Is organic worth the price?


I tried really really hard to grow an organic garden this year.  We even made it up to tomato harvest time before weevils invaded, and I was forced to resort to non-organic treatments or lose my crop.

Now my days are probably numbered since I’ve been stuffing myself with the pesticide- treated maters and squash.  I “wrench them off” as my grandmother used to say, but I’m sure some molecules are circulating through my blood stream.

hazardous-chemicals It does beg the question.  Should we be paying the extra price for organically grown crops?  I’ve made it to the ripe old age of 50-12 which means I’m too old to die young, but could I be tempting fate?

More and more grocery stores are making room for organic products to keep up with increasing demand.

Why are people going organic? Reasons include a growing national concern about the safety of our produce and a general movement toward an organic diet.

The Organic Diet: What Does Organic Really Mean?

Organic foods are thought to be better for your health  and the environment because they’re grown in a natural, chemical-free way. Organic produce is grown using natural pest control methods, instead of pesticides, and organic meats don’t rely on chemicals to prevent diseases in animals. Instead of chemicals, organic farmers:

  • Rotate crops frequently to stave off insects
  • Fertilize crops with manure or compost
  • Use chemical-free soils
  • Allow animals to spend more time roaming instead of in confined spaces where diseases can spread
  • Use organic feed to feed livestock
  • Do not use certain medications (including hormones and antibiotics) on livestock

The Organic Diet: What Are the Benefits of Going Organic?

The decision to choose organic produce and other foods is a personal one, based on your own needs and concerns. Some people just don’t want to eat any food that could contain pesticides and other chemicals, says Anne Wolf, RD, a registered dietitian and researcher at the University of Virginia School of Medicine.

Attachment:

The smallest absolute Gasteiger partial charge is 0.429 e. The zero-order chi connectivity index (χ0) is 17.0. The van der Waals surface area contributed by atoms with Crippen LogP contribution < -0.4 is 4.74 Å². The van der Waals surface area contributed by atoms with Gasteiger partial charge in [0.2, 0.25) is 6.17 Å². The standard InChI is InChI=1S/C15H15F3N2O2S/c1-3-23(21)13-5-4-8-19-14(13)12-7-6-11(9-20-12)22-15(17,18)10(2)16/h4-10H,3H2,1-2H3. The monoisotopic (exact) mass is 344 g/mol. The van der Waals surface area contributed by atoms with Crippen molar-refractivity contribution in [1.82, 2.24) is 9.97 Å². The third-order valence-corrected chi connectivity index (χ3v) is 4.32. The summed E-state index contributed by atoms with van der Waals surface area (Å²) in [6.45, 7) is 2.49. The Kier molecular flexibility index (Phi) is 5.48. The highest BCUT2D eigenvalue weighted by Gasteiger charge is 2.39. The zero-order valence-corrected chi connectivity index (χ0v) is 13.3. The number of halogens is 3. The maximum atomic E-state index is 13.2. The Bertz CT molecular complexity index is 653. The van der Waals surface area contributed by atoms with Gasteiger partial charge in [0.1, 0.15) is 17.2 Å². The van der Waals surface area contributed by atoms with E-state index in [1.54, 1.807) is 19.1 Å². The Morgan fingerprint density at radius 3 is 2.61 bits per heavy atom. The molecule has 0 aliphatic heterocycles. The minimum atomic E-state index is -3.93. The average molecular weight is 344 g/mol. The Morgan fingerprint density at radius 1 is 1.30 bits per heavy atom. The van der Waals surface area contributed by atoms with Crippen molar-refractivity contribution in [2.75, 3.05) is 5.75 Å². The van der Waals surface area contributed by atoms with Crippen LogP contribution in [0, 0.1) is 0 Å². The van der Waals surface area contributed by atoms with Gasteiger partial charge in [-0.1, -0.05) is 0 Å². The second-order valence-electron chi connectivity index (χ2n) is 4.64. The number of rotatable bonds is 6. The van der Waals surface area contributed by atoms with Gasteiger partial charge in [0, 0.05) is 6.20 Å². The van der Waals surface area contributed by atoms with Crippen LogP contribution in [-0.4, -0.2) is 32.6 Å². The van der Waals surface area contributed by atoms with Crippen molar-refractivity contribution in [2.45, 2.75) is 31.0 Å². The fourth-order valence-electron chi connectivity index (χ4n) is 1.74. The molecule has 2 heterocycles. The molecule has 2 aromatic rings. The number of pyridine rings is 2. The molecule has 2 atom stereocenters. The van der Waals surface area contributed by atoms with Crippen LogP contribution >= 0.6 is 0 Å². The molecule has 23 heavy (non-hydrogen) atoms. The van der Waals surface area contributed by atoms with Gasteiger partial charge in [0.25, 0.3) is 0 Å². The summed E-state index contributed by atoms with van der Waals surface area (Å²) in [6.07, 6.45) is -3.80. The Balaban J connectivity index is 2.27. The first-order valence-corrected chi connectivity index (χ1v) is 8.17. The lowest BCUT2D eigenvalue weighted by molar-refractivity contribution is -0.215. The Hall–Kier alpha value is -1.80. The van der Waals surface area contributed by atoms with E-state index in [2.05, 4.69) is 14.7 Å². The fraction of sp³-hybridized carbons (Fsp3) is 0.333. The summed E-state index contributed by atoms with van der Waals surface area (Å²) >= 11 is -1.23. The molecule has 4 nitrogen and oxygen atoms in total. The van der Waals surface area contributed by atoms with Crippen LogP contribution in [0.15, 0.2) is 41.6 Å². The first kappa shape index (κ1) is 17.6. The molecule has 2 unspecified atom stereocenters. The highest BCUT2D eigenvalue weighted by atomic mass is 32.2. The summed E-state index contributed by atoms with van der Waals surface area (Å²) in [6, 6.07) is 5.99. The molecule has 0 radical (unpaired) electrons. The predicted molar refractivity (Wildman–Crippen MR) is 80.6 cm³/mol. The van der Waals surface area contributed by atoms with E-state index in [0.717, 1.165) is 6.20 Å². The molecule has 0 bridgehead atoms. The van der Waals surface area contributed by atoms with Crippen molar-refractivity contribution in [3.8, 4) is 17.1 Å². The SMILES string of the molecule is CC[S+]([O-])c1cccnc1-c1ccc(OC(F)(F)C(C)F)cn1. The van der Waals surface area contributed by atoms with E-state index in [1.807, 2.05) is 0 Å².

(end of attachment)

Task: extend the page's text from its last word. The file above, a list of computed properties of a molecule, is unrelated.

Another reason: Organic food tastes better, says Wolf, adding that studies have shown organic foods contain more disease-fighting antioxidants. Personally, I can’t tell the difference, unless it is very fresh produce.

In addition to health and better taste, there’s the green aspect of going organic. “A lot of people eat organic for the philosophy of it — to help sustain our earth,” notes Wolf. Organic farming practices are better for the sustainability of land, water, and food.

For most healthy adults, though, Wolf admits, organic foods aren’t necessary for better health — it’s just a preference. Pregnant women and children are more susceptible to the health effects of pesticides (including nervous system damage and behavioral problems), so for them, organic foods are a good health investment.

The Organic Diet: How You Can Tell For Sure?

To be certified as 100 percent organic, food products must meet the standards set by the United States Department of Agriculture. At the grocery store, it’s easy to spot certified organic products because only they will have the “USDA organic” label. Keep in mind that products labeled “natural” or “hormone-free” are not necessarily organic.

At local farmer’s markets, it can sometimes be difficult to verify whether a product has truly been grown organically, but local produce does tend to contain fewer chemicals since it doesn’t have to be packaged for long-distance travel.

The Organic Diet: Is It Worth the Price?